In connection with Norway Cup, I’m writing a few blog posts about how I got to where I am and how I live as a professional football player. Today it will be about focus and what I have focused on over the years from when I played for Norild in Vadsø until now where I play for Blackburn Rovers in the Premier League and the Norwegian national team. One of the key factors in my childhood was my father Ernst Pedersen. He had played in the top league in Norway and knew what it took to get there. So he gave me good advice on what I should do all the time. But it does not help with good advice if you are not prepared to do the job that is needed to reach the goal, and it’s only hard work that counts. That is, you do what ever it takes to be well prepared for training and that you take every training session seriously. And that you do your best no matter how boring you think the exercise is, and that you always try to be the best in all exercises. And if you’re not the best, practice until you are the best.
There were many good players on my age when I was 13-15 years old, and there were several players in Finnmark which could have gone far in their football career. But I feel that many of them couldn’t handle to be among the best football players in their age group. For example I learned early that football is a team game and that you are never better than the weakest link, therefore I was never mad or dissapointed at my team mates who perhaps were not so good, but instead I worked extra hard to play so they got better. It gave me valuable insight and an eye for the game that certainly has helped to shape me as a football player. It helps very little to be technically gifted, if you does wrong choices and then gets mad at other players that may not be as good technically. To get better you have to work hard to play your teammates better.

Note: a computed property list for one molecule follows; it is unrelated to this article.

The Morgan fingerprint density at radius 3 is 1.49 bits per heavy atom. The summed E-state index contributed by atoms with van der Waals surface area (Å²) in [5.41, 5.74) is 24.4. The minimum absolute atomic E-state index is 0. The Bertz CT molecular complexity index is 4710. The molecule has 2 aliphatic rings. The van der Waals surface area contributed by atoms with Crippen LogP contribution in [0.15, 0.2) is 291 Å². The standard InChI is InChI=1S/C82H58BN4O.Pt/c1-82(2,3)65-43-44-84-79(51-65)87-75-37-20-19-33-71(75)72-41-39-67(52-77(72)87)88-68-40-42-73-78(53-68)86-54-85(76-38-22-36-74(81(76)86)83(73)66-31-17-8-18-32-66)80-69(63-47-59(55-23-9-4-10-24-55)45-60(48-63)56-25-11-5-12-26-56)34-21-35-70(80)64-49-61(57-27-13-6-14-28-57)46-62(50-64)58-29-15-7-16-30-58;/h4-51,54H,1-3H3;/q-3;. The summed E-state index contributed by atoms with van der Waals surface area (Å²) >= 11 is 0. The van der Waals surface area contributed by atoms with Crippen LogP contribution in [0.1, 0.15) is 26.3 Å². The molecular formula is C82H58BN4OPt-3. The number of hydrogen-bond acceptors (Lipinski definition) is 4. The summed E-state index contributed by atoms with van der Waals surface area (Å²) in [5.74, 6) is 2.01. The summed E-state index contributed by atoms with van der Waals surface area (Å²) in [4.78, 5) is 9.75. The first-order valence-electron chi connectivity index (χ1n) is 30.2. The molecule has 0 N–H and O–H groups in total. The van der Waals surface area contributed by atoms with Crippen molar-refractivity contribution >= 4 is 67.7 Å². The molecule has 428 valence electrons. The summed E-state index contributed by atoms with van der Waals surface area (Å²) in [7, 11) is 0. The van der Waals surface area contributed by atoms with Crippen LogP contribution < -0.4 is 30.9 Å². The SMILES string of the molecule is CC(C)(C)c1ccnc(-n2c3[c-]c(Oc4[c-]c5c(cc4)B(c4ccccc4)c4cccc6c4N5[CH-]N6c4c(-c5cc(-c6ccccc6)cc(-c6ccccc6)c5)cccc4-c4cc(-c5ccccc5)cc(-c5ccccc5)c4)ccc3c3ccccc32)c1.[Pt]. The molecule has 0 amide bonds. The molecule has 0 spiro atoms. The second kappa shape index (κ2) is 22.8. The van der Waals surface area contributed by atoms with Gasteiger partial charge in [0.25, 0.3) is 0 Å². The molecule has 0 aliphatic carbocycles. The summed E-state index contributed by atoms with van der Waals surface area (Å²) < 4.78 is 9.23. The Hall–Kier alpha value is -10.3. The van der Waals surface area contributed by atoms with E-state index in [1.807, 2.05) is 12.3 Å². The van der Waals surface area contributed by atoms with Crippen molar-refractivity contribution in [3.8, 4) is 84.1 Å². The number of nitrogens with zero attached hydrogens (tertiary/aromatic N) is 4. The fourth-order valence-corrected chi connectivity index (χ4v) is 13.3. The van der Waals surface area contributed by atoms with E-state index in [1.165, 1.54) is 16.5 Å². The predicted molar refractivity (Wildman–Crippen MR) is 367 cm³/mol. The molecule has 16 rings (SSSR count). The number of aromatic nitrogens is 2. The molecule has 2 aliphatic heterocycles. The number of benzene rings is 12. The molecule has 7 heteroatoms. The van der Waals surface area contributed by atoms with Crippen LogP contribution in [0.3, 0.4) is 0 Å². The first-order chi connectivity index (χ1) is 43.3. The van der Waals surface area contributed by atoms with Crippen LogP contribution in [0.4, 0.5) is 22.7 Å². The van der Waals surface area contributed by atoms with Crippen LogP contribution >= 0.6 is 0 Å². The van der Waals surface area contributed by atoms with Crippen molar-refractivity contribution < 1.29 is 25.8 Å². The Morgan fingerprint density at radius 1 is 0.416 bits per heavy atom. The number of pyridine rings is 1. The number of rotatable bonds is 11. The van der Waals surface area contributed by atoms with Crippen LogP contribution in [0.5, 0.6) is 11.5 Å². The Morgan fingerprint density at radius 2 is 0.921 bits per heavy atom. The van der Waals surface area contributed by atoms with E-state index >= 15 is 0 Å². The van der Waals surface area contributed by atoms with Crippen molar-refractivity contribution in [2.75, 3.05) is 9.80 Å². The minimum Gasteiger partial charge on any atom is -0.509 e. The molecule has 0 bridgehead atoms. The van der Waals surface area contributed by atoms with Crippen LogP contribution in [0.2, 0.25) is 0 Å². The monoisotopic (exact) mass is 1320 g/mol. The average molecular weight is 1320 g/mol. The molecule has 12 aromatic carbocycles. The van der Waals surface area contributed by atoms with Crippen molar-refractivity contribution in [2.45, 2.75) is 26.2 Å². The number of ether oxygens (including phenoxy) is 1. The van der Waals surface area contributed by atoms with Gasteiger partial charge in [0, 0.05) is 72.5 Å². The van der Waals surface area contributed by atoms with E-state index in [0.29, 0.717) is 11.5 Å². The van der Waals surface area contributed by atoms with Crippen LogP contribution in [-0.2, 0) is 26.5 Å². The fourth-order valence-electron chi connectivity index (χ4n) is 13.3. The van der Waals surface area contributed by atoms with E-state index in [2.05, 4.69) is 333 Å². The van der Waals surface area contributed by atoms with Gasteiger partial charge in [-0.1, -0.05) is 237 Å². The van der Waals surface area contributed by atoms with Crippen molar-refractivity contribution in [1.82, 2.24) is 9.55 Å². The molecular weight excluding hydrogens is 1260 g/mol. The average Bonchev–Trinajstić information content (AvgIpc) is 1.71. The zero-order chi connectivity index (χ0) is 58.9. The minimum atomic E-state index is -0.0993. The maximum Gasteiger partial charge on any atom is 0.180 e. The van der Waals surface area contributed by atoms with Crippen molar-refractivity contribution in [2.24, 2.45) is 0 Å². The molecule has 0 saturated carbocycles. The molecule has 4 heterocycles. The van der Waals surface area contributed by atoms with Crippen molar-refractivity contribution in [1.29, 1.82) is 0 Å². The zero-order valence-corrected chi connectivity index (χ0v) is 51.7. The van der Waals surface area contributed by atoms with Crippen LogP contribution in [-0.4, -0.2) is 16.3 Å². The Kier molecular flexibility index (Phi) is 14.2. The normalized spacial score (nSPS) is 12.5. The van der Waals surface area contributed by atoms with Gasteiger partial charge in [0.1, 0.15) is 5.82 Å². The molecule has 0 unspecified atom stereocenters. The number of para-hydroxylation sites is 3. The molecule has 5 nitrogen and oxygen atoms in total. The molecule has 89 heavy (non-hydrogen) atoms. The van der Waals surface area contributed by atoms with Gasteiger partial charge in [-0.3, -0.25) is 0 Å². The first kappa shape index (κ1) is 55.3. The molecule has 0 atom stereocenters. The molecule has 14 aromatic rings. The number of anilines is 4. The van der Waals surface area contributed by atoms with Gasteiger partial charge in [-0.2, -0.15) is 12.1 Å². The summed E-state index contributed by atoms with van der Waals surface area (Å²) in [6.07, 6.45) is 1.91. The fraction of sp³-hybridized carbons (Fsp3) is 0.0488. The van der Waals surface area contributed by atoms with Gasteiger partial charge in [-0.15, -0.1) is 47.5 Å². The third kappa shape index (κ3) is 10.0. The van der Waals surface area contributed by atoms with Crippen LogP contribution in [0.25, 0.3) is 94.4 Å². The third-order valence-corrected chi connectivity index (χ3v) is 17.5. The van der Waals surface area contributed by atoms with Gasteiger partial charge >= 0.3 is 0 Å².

Alcohol, tobacco and other drugs I have always stayed clear of, and I still do. You will never reach the top if you’re partying all the time. I accept that my friends who are not engaged in professional sports wants to go out occasionally, but it is equally important that they accept that I don’t want to go out, but rather focus on the training on the following day. Those who didn’t accept it is not good friends, and therefore I have removed such “friends” from my circle of close friends. Fortunately, there is never any problem for me and all my friends agree that I will go home when they go to parties. Now I’m 29 years old and sometimes of course I’m having a party in connection with close friend’s birthday or other things that are worth celebrating, but it never happens in the pre season or if we have many games to come. And I’m never really drunk. Actually I have it just as fun or more fun without alcohol and because of my moderation, I have come to where I am today.
Morten Gamst Pedersen